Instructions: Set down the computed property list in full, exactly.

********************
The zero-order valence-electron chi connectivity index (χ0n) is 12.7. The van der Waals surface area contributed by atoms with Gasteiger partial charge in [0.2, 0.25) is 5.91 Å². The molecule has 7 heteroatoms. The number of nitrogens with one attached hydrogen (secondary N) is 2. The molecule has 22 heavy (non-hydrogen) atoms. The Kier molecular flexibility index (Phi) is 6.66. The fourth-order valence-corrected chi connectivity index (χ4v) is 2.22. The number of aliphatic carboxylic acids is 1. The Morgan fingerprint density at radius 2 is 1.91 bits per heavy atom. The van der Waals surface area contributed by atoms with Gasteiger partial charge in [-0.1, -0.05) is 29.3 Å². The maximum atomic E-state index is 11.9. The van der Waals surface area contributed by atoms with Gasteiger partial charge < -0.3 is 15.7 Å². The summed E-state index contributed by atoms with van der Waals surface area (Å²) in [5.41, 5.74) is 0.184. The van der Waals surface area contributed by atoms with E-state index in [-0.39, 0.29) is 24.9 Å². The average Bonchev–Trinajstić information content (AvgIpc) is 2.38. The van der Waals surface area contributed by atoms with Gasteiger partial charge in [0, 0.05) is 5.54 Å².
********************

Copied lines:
The zero-order valence-electron chi connectivity index (χ0n) is 12.7. The van der Waals surface area contributed by atoms with Gasteiger partial charge in [0.2, 0.25) is 5.91 Å². The molecule has 7 heteroatoms. The number of nitrogens with one attached hydrogen (secondary N) is 2. The molecule has 22 heavy (non-hydrogen) atoms. The Kier molecular flexibility index (Phi) is 6.66. The fourth-order valence-corrected chi connectivity index (χ4v) is 2.22. The number of aliphatic carboxylic acids is 1. The Morgan fingerprint density at radius 2 is 1.91 bits per heavy atom. The van der Waals surface area contributed by atoms with Gasteiger partial charge in [-0.1, -0.05) is 29.3 Å². The maximum atomic E-state index is 11.9. The van der Waals surface area contributed by atoms with Gasteiger partial charge < -0.3 is 15.7 Å². The summed E-state index contributed by atoms with van der Waals surface area (Å²) in [5.41, 5.74) is 0.184. The van der Waals surface area contributed by atoms with E-state index in [-0.39, 0.29) is 24.9 Å². The average Bonchev–Trinajstić information content (AvgIpc) is 2.38. The van der Waals surface area contributed by atoms with Gasteiger partial charge in [0, 0.05) is 5.54 Å².